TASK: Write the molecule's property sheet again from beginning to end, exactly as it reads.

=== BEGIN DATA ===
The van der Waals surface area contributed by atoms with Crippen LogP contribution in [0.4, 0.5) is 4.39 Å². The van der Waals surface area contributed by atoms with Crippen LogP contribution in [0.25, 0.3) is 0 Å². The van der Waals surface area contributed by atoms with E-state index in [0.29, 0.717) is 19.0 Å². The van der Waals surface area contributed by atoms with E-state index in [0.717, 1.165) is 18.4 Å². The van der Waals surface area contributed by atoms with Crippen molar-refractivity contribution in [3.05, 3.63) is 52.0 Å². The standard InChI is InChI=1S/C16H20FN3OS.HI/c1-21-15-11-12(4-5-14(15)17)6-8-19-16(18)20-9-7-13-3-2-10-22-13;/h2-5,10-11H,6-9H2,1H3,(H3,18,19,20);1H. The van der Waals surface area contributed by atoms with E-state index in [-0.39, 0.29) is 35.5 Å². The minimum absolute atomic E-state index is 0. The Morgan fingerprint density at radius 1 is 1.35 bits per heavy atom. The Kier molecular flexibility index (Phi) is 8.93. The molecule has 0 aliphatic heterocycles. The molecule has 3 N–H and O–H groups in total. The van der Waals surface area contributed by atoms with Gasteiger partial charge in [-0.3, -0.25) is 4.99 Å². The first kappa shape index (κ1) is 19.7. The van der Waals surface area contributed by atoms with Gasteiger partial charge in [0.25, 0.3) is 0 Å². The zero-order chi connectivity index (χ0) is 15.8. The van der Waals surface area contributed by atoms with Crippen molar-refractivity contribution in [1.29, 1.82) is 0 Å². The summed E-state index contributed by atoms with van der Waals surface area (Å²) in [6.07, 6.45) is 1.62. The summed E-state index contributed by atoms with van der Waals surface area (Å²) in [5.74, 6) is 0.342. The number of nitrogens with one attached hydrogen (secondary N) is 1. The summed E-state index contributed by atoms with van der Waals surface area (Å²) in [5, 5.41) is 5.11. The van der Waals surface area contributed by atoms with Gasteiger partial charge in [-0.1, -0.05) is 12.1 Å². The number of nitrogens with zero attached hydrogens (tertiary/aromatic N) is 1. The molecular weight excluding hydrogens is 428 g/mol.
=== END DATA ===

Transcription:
The van der Waals surface area contributed by atoms with Crippen LogP contribution in [0.4, 0.5) is 4.39 Å². The van der Waals surface area contributed by atoms with Crippen LogP contribution in [0.25, 0.3) is 0 Å². The van der Waals surface area contributed by atoms with E-state index in [0.29, 0.717) is 19.0 Å². The van der Waals surface area contributed by atoms with E-state index in [0.717, 1.165) is 18.4 Å². The van der Waals surface area contributed by atoms with Crippen molar-refractivity contribution in [3.05, 3.63) is 52.0 Å². The standard InChI is InChI=1S/C16H20FN3OS.HI/c1-21-15-11-12(4-5-14(15)17)6-8-19-16(18)20-9-7-13-3-2-10-22-13;/h2-5,10-11H,6-9H2,1H3,(H3,18,19,20);1H. The van der Waals surface area contributed by atoms with E-state index in [-0.39, 0.29) is 35.5 Å². The minimum absolute atomic E-state index is 0. The Morgan fingerprint density at radius 1 is 1.35 bits per heavy atom. The Kier molecular flexibility index (Phi) is 8.93. The molecule has 0 aliphatic heterocycles. The molecule has 3 N–H and O–H groups in total. The van der Waals surface area contributed by atoms with Gasteiger partial charge in [-0.3, -0.25) is 4.99 Å². The first kappa shape index (κ1) is 19.7. The van der Waals surface area contributed by atoms with Gasteiger partial charge in [0.25, 0.3) is 0 Å². The zero-order chi connectivity index (χ0) is 15.8. The van der Waals surface area contributed by atoms with Crippen molar-refractivity contribution in [1.29, 1.82) is 0 Å². The summed E-state index contributed by atoms with van der Waals surface area (Å²) in [6.07, 6.45) is 1.62. The summed E-state index contributed by atoms with van der Waals surface area (Å²) in [5.74, 6) is 0.342. The number of nitrogens with one attached hydrogen (secondary N) is 1. The summed E-state index contributed by atoms with van der Waals surface area (Å²) in [5, 5.41) is 5.11. The van der Waals surface area contributed by atoms with Gasteiger partial charge in [-0.1, -0.05) is 12.1 Å². The number of nitrogens with zero attached hydrogens (tertiary/aromatic N) is 1. The molecular weight excluding hydrogens is 428 g/mol.